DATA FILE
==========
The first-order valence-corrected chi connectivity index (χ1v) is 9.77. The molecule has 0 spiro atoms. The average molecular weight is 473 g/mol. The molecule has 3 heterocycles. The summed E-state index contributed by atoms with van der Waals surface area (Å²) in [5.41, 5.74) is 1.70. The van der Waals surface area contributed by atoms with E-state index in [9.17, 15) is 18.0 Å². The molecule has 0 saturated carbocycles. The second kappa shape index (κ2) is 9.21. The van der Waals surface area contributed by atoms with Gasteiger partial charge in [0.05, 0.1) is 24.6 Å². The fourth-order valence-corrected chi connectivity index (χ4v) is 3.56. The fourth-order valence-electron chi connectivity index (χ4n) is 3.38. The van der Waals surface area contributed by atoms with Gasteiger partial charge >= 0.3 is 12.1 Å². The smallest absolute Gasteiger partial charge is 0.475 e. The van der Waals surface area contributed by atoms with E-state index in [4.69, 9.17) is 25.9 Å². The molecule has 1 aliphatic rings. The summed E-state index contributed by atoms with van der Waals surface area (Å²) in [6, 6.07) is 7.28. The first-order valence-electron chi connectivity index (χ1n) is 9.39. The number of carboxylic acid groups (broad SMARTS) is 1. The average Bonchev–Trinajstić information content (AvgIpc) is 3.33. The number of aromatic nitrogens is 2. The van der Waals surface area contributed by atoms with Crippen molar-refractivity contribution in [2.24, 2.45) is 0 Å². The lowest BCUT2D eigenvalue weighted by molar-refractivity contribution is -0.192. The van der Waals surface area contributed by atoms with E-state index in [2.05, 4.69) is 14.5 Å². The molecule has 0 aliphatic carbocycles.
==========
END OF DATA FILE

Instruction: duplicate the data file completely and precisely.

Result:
The first-order valence-corrected chi connectivity index (χ1v) is 9.77. The molecule has 0 spiro atoms. The average molecular weight is 473 g/mol. The molecule has 3 heterocycles. The summed E-state index contributed by atoms with van der Waals surface area (Å²) in [5.41, 5.74) is 1.70. The van der Waals surface area contributed by atoms with E-state index in [9.17, 15) is 18.0 Å². The molecule has 0 saturated carbocycles. The second kappa shape index (κ2) is 9.21. The van der Waals surface area contributed by atoms with Gasteiger partial charge in [0.05, 0.1) is 24.6 Å². The fourth-order valence-corrected chi connectivity index (χ4v) is 3.56. The fourth-order valence-electron chi connectivity index (χ4n) is 3.38. The van der Waals surface area contributed by atoms with Gasteiger partial charge >= 0.3 is 12.1 Å². The smallest absolute Gasteiger partial charge is 0.475 e. The van der Waals surface area contributed by atoms with E-state index in [4.69, 9.17) is 25.9 Å². The molecule has 1 aliphatic rings. The summed E-state index contributed by atoms with van der Waals surface area (Å²) in [6, 6.07) is 7.28. The first-order valence-electron chi connectivity index (χ1n) is 9.39. The number of carboxylic acid groups (broad SMARTS) is 1. The average Bonchev–Trinajstić information content (AvgIpc) is 3.33. The number of aromatic nitrogens is 2. The van der Waals surface area contributed by atoms with Crippen molar-refractivity contribution in [2.24, 2.45) is 0 Å². The lowest BCUT2D eigenvalue weighted by molar-refractivity contribution is -0.192. The van der Waals surface area contributed by atoms with E-state index in [2.05, 4.69) is 14.5 Å². The molecule has 0 aliphatic carbocycles.